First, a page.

Summary: How prayer is the right response to opposition of any type -- spiritual, financial, physical, etc.
November 3, 2002
The job to which God called Nehemiah was to leave being a comfortable captive in the service of Persian king (Artaxerxes), and travel to the home of his ancestors, Jerusalem; it was there the work of rebuilding the crumbling walls of a defeated people was to take place.
Nehemiah accepted his calling, swallowed hard and approached the king for permission. The reason Nehemiah worried was the fact that even though God may call you to do something important, not everyone in the world (or church, or family) may see it that way. However, God gave Nehemiah a spirit of favor with the Persian despot.
King Artaxerxes gave Nehemiah permission, letters of authority to rebuild the walls, and supplies to accomplish the task. What a great God we serve!
Arriving in Jerusalem, Nehemiah made a midnight inspection tour of the broken-down walls, but told nobody of his heart’s plans.
When he was ready, Nehemiah gathered the people and gave them a 37-word “sermon” (I can’t match that!) on how the broken-down walls of God’s city were a disgrace before the world. They should arise and rebuild (Nehemiah 2:17-18a).
Before Nehemiah could tell the organist to play “Just As I Am” the people responded…Let us rise up and build. (I’d like to see YOU match that!)
In classic fashion, the enemies of God entered the picture before the ink was dry on the architectural drawings for rebuilding of the walls (2.19); yet Nehemiah’s response was to trust God (2.20).
With that as our refresher on the story line, we now see the process of rebuilding the walls begin, and we learn a number of Kingdom building principles as we follow Nehemiah through his journal.
LESSON I. WHEN IT COMES TO THE WORK SOME ARE APATHETIC
5Next were the people from Tekoa, though their leaders refused to help. Nehemiah 3.5 (NLT)
A survey-taker knocked on a door. When it opened, he asked the homeowner if he was aware that the greatest problems America faces today are ignorance and apathy. The man replied, I don’t know, and I don’t care!
It is bad enough to have apathy among followers, but Nehemiah faced apathy among the leaders of the little village of Tekoa. Not all heroes are leaders; not all leaders are heroic material. The greatest heroes I have are of the “ordinary” variety – folks who serve year-in, year-out in the mundane ways.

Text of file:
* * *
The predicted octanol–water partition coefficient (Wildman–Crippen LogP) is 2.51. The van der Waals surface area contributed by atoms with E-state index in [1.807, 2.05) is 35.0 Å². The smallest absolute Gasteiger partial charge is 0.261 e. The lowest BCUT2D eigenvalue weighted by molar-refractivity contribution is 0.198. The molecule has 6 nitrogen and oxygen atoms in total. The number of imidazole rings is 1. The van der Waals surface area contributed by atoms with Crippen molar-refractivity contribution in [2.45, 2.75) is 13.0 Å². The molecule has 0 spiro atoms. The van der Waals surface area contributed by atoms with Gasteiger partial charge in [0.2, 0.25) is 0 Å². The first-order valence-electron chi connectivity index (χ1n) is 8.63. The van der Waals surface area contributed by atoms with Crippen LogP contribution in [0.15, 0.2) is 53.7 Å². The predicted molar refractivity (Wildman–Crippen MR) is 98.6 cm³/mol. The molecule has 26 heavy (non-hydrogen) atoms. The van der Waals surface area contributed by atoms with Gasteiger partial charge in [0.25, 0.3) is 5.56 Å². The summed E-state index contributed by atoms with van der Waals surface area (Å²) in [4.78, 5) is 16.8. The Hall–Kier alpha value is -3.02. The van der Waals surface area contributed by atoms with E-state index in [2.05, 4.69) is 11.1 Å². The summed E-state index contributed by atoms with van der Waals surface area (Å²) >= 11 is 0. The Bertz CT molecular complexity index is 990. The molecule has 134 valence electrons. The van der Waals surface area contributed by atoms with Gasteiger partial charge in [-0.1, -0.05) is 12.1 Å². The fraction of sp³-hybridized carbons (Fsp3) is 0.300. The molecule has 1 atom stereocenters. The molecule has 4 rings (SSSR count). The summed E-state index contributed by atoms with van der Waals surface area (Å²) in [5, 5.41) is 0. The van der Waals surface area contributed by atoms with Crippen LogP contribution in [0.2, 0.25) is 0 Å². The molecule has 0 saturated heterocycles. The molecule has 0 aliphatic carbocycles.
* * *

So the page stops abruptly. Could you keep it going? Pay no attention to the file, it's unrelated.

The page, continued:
On the walls of Jerusalem, the common folk from Tekoa caught the vision their apathetic noblemen couldn’t see. In our day there are apathetic folks in the church.
When people don’t see the need to serve others – when their own purposes and ideas and appetites are far more interesting and urgent, it is apathy towards God.
When people think life is too busy for kingdom work, it is apathy towards God.
When folks think the germs floating in the air on a Sunday night might get them, it is the kind of apathy which comes up with a hundred excuses for not worshipping and not serving; it is apathy towards God, and apathy towards God is sin.
Jesus had something to say to first century churches that were apathetic:
15“I know all the things you do, that you are neither hot nor cold. I wish you were one or the other! 16But since you are like lukewarm water, I will spit you out of my mouth! 17You say, ‘I am rich. I have everything I want. I don’t need a thing!’ And you don’t realize that you are wretched and miserable and poor and blind and naked… .19I am the one who corrects and disciplines everyone I love. Be diligent and turn from your indifference. 20“Look! Here I stand at the door and knock. If you hear me calling and open the door, I will come in, and we will share a meal as friends.
21I will invite everyone who is victorious to sit with me on my throne, just as I was victorious and sat with my Father on his throne. 22Anyone who is willing to hear should listen to the Spirit and understand what the Spirit is saying to the churches.”
Revelation 3:15-17, 19-22
What is it like to open the door to Jesus? William Carey founded the first foreign missions society in 1792. He told this story:
Through the quiet streets of a fishing village that lay in the mouth of a turbulent river, a cry rang out, "Boy overboard." Quickly a crowd gathered, and anxious eyes looked out over the rushing water to the figure of a drowning boy. Each anxious mother’s heart was asking, Is he my boy?
A rope was brought, and the strongest swimmer in the village volunteered to rescue the drowning lad. Tying one end of the rope to his waist, he threw the other among the crowd and plunged in. Eagerly they watched him breast the tide with strong, sure strokes; and a cheer went up when he, reaching the boy, had grasped him safely in his powerful arms. "Pull in the rope," he shouted over the swirling waters.